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Holga 120-Pan, Optical f/8 80mm

Holga 120-Pan
Trying To Get It Right
The Holga 120-Pan, similar to its sibling Holga 120-GN, is a very light-weight simplistic camera that comes in a plastic body that is susceptible to light leaks, a 90mm optical lens, a single shutter speed of 1/100th second, and two aperture settings, f/8 and f/11. The Holga 120 Pan, however, takes 60x120mm panoramic images on 120 format color or B&W film, which is twice as wide when compared to the square 6x6 format. Focusing is adjustable to 4 zones - portrait, small group, big group, infinity. Interestingly too, the camera comes fitted with a clear-line viewfinder fixed to the top plate, and a spirit-level embedded within the top plate towards the left of the top plate. The film back, with the red film frame count window set for 12 and 16 (glued fixed) frames is clearly from the GN model, the 120-Pan can only take up to 6 shots per 120 film roll.

With nothing much by way of manual control or other adjustments, all you have to do is to set the camera level and steady before pressing the shutter.

Had my fun with the uncertainty and excitement of the setup. The first outing with the 120-Pan but ended up with only one manageable shot with the roll of expired Fujifilm Pro160S, the banner head image above. The second outing was nearly as bad, ending up as a comedy of errors - the film advance was as miscalculated, leaving overlapped images, while exposure on the expired roll of Fujifilm Pro160 S was not properly determined either. The resulting images, however, with its overlaps and excitingly unexpected under- and overexposed images, gives way to the opportunity of re-editing the images, which was scanned, tweaked and cropped on Olympus Viewer 3 (OV3), to what they are here. Looking forward to another shoot soon.



Resource Links:
Lomography - Holga 120 Pan: The Lightweight Panoramic Miracle
Analog Diary: Catching The Golden Hour

Wednesday, May 3, 2017

Analog Diaty: Images On Expired Film #3

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Olympus Pen EE-S, D.Zuiko 28mm f/3.5
Catching The Light
How do you set up expired film to catch the light? Plenty of theories here, nothing hard and fast, and a warning not to get taken in by all and what you read, everybody has their own opinion. It boils down to the fact that each individual roll of film will degrade differently from others even if they are from the same production batch. A lot will depend on how these films have been stored. Film stored cold, especially frozen, tends to degrade much more slowly. Color films stored like this will keep its dyes from deteriorating, and are often just as good, or almost as good, as fresh film. Heat, of course, is film’s worst enemy. If you buy in bulk, you might want to sacrifice one roll for testing. If you buy loose or single items and cannot determine how the film was stored, you really won’t know until you put it in your camera and shoot it. Generally though, you may just want to set the film ASA speed a stop or two slower than specified, and bracket your shots with exposure compensation.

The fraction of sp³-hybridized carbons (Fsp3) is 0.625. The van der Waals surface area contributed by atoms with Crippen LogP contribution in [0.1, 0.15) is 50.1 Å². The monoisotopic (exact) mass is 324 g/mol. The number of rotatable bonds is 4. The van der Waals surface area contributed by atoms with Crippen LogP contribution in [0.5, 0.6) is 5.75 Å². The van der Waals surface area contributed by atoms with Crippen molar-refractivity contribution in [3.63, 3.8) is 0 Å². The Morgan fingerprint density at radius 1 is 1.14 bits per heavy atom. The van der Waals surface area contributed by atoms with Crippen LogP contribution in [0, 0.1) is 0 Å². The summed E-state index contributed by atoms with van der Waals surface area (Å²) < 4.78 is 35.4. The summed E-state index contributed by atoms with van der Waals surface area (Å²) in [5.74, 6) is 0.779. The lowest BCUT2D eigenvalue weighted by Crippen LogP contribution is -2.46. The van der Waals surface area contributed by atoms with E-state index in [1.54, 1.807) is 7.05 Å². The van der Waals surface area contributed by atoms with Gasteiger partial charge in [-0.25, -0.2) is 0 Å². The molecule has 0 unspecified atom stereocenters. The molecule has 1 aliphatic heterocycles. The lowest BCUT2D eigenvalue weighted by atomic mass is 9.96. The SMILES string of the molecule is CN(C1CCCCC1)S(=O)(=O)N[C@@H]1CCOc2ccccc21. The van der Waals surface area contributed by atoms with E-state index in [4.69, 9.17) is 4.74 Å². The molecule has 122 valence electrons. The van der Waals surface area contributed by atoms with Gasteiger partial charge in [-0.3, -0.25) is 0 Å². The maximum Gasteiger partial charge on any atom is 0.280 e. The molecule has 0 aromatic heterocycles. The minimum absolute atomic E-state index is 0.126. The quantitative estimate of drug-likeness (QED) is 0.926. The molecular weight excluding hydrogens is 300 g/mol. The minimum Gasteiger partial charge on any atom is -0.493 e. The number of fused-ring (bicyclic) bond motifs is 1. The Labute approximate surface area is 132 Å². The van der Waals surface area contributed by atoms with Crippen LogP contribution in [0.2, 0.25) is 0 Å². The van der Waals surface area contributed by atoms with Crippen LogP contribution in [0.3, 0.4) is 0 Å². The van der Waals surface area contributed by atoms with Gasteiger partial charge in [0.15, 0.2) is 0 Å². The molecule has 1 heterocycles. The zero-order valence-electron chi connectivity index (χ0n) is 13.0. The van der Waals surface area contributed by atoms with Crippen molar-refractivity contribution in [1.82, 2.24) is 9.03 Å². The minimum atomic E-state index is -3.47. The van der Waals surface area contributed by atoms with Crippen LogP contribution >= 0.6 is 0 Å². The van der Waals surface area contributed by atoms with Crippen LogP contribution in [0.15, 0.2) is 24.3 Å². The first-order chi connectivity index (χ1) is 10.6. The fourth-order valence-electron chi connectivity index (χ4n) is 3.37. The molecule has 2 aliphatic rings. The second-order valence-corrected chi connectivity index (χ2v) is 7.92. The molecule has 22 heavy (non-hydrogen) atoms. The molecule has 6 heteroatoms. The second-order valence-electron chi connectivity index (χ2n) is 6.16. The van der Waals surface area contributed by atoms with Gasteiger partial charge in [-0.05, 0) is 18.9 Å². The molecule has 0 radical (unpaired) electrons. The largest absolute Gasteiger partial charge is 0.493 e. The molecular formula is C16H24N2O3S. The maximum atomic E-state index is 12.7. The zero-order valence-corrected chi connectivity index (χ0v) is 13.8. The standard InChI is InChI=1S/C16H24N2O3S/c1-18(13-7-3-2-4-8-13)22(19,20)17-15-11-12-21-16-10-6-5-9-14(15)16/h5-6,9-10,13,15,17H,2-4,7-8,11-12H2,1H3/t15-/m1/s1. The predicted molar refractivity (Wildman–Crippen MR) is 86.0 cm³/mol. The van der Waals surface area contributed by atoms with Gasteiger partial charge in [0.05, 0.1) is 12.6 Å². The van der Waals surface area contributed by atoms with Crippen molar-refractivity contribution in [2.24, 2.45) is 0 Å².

Resource Links:
I Shot Expired Film at the Daytona 500
Shoot Expired Color Negative Film With Confidence

Tuesday, May 2, 2017

ImagingPixel is the new FilmCamerasAndMore

ImagingPixel is the new name for FilmCamerasAndMore.
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Hi all,

Welcome to ImagingPixel

ImagingPixel is the new name for FilmCamerasAndMore.
It is the same site, with the same contents, same goals.

Thank you.

Monday, May 1, 2017

Square Format Photography: No Reason Not To Like It

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1:1 Image Aspect Ratio
No Reason Not To Like It
Have you tried taking photographs with the square format (1:1 image aspect ratio), an option setting available on many current digital cameras today? I did and was rather taken with the simplicity of the format. I also went further and crop a few images to the square format in post-processing, and that turned out as well too. Square format photography is actually easy on the eyes as the composition of the image is very much simplified and you are left with only the object itself as the focus of the composition, sans all the superfluous surrounding bits. You can also do away the theory of thirds as it does not really apply to square format images. Look instead at placing the object right in the middle of the composition, use leading lines, and shapes that will become the dominant part of the image. While you might notice that the composition in a square format photography is always in balance, the use of a dominant color in color photographs may also add to the centrality or the dominance of the composition.

The square format is historically a product associated with the medium and large format cameras, used mainly for landscape and portrait photography, the two subjects which have shown to be quite difficult to compose on a 35mm rectangle. The format has been with us since the days of the Rolleiflex, a medium format twin lens reflex (TLR) cameras introduced in 1929, and was followed by Hasselblad, Holga, Polaroid, Kodak and other makes, all using the 6x6cm negative film format on 120 or 220 film rolls. Its resurgence in digital photography is made possible with image aspect ratio options that you can set your camera to, or by having images cropped to the ratio in post-processing.

While many photographers recommend the square format be in black and white, images in color or other post-process creatives can equally stand out.



Resource Links:
A Guide to Producing Beautiful Square Format Images
Square Format: not so weird